Cliché, but true… how time flies! It is hard to believe, but approximately six months ago I was quitting my promising job with a consulting firm and emerging career in Sao Paulo, Brazil, to join Points of Light as an Atlas Corps Fellow in Atlanta, Georgia.

When I decided to begin this new journey to explore social change and innovation in the United States of America, it was clear for me that I would live a unique experience,  and in order to be able to fully enjoy  this opportunity,  I would need to detach myself from my former experiences, patterns and preconceptions.

Nevertheless, exactly the opposite happened! Living and working in the United States has helped me attach more to my country.

Analyzing my experiences and perspectives of the Brazilian social sector from the standpoint of an American nonprofit professional, I was able to better understand  my culture, deepen my experiences and above all,  envision new opportunities for my career and reflect on the impact I want to generate in my home country.

When I graduated from university, two career pathways unfolded: (1) if I wanted to make a difference, I had to work for a nonprofit  (2) if I wanted to make money, I had to work for a for-profit or  launch a business.  Nevertheless, I believe that nowadays separating this two worlds  is not that simple. More nonprofits are being run like fast-growth start-ups, and more traditional companies are being built around social missions. With the urgency to create sustainable solutions to the world’s most pressing problems, the impact investing wave boomed.

I am now able to visualize many other opportunities for my career! My future is still very uncertain. However, it is clear for me that when I return to Brazil, I want to work even more actively in strengthening the social sector in my country by catalyzing collaborative projects, and especially working with private companies for social development. I strongly believe that companies have a vital role in building a better world and that the social and private sectors should not have antagonistic roles.

I am still exploring how to make money and (not or) make a difference!

(check this very cool video from Artemisia, a pioneer organization at the field of social business in Brazil).

Being an Atlas Corps fellow and being away from Brazil was an excellent opportunity to have an outsider perspective of my country and think about ways I can use my current skills, networks and experience to leverage assets  and support social innovations back home.

While working with Ashoka in Brazil for almost three years, I had the chance to deeply understand social innovation and follow the work of leading social entrepreneurs. This is when I noticed that the eagerness for social business and new forms of investments is increasing.

Although I am very enthusiastic about the use of for-profit tools and approaches in tackling social problems by social entrepreneurs, when I look back to all the organizations I had the chance to work with, I see that most organizations and social entrepreneurs are struggling to define their business model. Only a handful of entrepreneurs have created paths for their own growth, and many are still wasting their time and resources to create business models that are investment-worthy.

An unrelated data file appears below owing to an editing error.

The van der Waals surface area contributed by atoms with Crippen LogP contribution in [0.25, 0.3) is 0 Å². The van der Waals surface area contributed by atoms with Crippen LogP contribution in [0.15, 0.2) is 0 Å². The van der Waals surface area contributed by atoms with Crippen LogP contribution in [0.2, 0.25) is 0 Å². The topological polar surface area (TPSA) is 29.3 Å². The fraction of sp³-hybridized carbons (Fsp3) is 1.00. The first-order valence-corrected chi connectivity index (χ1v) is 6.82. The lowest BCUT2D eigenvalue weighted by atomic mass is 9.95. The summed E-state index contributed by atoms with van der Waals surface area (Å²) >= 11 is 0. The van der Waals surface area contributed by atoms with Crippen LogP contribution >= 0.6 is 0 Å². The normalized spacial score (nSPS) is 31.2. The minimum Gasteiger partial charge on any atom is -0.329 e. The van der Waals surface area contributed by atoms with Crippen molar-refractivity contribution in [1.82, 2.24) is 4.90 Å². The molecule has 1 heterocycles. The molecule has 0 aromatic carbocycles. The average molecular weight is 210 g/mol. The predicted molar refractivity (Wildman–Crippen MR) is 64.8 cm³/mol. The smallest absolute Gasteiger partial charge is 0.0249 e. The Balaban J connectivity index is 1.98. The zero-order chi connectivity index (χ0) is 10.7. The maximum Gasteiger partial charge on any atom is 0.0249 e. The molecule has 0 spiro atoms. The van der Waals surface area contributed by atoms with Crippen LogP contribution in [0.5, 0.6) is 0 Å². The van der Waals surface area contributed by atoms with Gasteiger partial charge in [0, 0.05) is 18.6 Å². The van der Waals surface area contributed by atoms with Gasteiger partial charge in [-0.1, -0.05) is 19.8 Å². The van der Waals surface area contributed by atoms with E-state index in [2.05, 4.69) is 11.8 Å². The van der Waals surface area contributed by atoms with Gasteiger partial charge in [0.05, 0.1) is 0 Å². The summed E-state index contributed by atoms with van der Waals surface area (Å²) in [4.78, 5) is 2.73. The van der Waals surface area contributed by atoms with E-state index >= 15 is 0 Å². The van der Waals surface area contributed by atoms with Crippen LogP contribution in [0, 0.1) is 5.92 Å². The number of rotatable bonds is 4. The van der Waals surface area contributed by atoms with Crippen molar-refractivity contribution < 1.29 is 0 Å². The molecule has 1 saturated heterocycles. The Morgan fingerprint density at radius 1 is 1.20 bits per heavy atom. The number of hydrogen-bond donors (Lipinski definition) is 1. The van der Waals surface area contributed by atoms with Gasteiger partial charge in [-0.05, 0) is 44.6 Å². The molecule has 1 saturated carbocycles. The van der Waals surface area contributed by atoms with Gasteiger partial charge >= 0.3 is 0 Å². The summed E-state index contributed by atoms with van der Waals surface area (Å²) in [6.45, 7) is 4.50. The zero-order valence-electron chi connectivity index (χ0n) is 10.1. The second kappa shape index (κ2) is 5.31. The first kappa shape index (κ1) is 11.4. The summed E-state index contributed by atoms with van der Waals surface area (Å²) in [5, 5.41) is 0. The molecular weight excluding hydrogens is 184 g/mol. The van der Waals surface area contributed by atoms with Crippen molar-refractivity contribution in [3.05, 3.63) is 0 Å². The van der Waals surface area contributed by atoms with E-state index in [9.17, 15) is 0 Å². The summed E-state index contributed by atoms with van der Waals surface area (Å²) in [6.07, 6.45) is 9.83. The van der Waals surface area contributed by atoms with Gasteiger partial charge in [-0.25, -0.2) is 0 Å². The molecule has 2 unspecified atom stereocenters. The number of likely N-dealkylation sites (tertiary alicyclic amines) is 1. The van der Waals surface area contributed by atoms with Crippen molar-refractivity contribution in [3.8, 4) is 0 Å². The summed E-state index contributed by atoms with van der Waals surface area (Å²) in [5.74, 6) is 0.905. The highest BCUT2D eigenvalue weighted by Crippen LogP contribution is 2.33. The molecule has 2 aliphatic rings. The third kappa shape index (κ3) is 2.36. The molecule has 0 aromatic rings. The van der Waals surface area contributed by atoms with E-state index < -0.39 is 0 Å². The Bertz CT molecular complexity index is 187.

However, I remain very optimistic. I would like to highlight several Brazilian social innovations that really  inspire me:

Plano CDE: a company that is focused on market intelligence that produces information, actionable data and knowledge about people and markets operating in Brazil’s C, D and E (lower-middle) classes.  Several of their services include undertaking demographic-focused research surveys, providing consulting, as well as training for businesses.  The company also pushes the business agenda in this area forward on a wide scale.

Sementes de Paz: The company builds bridges between producers and consumers by providing access to organic food at fair prices for producers and by encouraging partnerships based on respect and transparency.

Banco Pérola: an institution that provides for-interest loans to 18 to 29 year olds to classes C, D and E in the Sorocaba region of São Paulo.  Three types of microcredit loan are being offered: working capital, investment and mixed funding.

 

CDI Lan: focused on providing access to a growing network of internet cafés (currently at 4,800), while also offering financial management education and other other e-learning tools.

 

Solidarium: a fair Trade company that works with a network of small producers and distributes their products through large retailers like Walmart and Tok & Stok throughout the nation and in the U.S. Its mission is to fight poverty by offering market access to micro and small producers from low-income communities throughout Brazil.

 

 

Rede Asta: Rede Asta has created a direct sales catalog to help informal artisans overcome the challenges of large-scale distribution. By equipping a team of well-trained sales agents with an intimate understanding of personal histories and the potential social impact of the products, Rede Asta enables consumers to exercise informed decision-making, and channels direct communication between producers and consumers.

 Aliança Empreendedora – Aliança Empreendedora (Entrepreneurs Alliance) its a Brazilian NGO that aims to include socially and economically low income micro entrepreneurs (normally excluded from the market) in a system that offers access  to: 1 – Knowledge / Information, 2 – Market / Commercialization, 3 – Microcredit /Investments and 4 -Infrastructure and Technology.

 

 Acreditar: Acreditar develops activities in the productive microcredit area and is focused on youth, using as a tool youth entrepreneurship and financial education.

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